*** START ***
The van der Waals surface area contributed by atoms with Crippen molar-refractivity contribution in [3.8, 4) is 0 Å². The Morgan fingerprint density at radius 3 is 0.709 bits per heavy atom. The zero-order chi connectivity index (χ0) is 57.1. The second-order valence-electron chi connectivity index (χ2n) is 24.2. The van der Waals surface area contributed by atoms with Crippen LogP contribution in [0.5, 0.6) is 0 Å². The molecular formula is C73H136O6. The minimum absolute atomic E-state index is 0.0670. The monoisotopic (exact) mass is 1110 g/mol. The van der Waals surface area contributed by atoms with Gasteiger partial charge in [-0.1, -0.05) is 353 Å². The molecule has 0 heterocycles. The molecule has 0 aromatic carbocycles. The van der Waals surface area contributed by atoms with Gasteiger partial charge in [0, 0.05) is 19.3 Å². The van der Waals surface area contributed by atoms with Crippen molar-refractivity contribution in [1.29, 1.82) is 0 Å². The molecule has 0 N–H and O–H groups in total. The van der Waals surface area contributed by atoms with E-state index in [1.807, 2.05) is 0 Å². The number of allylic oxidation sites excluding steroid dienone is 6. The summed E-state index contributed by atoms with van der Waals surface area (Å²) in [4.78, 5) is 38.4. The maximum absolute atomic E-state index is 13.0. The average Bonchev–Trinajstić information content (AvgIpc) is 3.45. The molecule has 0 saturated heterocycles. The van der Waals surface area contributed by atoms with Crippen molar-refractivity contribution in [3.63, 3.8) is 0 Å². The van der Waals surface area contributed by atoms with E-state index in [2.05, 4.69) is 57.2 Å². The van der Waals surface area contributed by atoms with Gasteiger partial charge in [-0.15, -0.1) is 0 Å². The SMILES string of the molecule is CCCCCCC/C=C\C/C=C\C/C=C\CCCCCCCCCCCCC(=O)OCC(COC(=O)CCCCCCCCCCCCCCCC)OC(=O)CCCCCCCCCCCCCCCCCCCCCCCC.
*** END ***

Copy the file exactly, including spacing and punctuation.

The van der Waals surface area contributed by atoms with Crippen molar-refractivity contribution in [3.8, 4) is 0 Å². The Morgan fingerprint density at radius 3 is 0.709 bits per heavy atom. The zero-order chi connectivity index (χ0) is 57.1. The second-order valence-electron chi connectivity index (χ2n) is 24.2. The van der Waals surface area contributed by atoms with Crippen LogP contribution in [0.5, 0.6) is 0 Å². The molecular formula is C73H136O6. The minimum absolute atomic E-state index is 0.0670. The monoisotopic (exact) mass is 1110 g/mol. The van der Waals surface area contributed by atoms with Gasteiger partial charge in [-0.1, -0.05) is 353 Å². The molecule has 0 heterocycles. The molecule has 0 aromatic carbocycles. The van der Waals surface area contributed by atoms with Gasteiger partial charge in [0, 0.05) is 19.3 Å². The van der Waals surface area contributed by atoms with Crippen molar-refractivity contribution in [1.29, 1.82) is 0 Å². The molecule has 0 N–H and O–H groups in total. The van der Waals surface area contributed by atoms with E-state index in [1.807, 2.05) is 0 Å². The number of allylic oxidation sites excluding steroid dienone is 6. The summed E-state index contributed by atoms with van der Waals surface area (Å²) in [4.78, 5) is 38.4. The maximum absolute atomic E-state index is 13.0. The average Bonchev–Trinajstić information content (AvgIpc) is 3.45. The molecule has 0 saturated heterocycles. The van der Waals surface area contributed by atoms with Crippen molar-refractivity contribution in [3.63, 3.8) is 0 Å². The van der Waals surface area contributed by atoms with E-state index in [2.05, 4.69) is 57.2 Å². The van der Waals surface area contributed by atoms with Gasteiger partial charge in [-0.15, -0.1) is 0 Å². The SMILES string of the molecule is CCCCCCC/C=C\C/C=C\C/C=C\CCCCCCCCCCCCC(=O)OCC(COC(=O)CCCCCCCCCCCCCCCC)OC(=O)CCCCCCCCCCCCCCCCCCCCCCCC.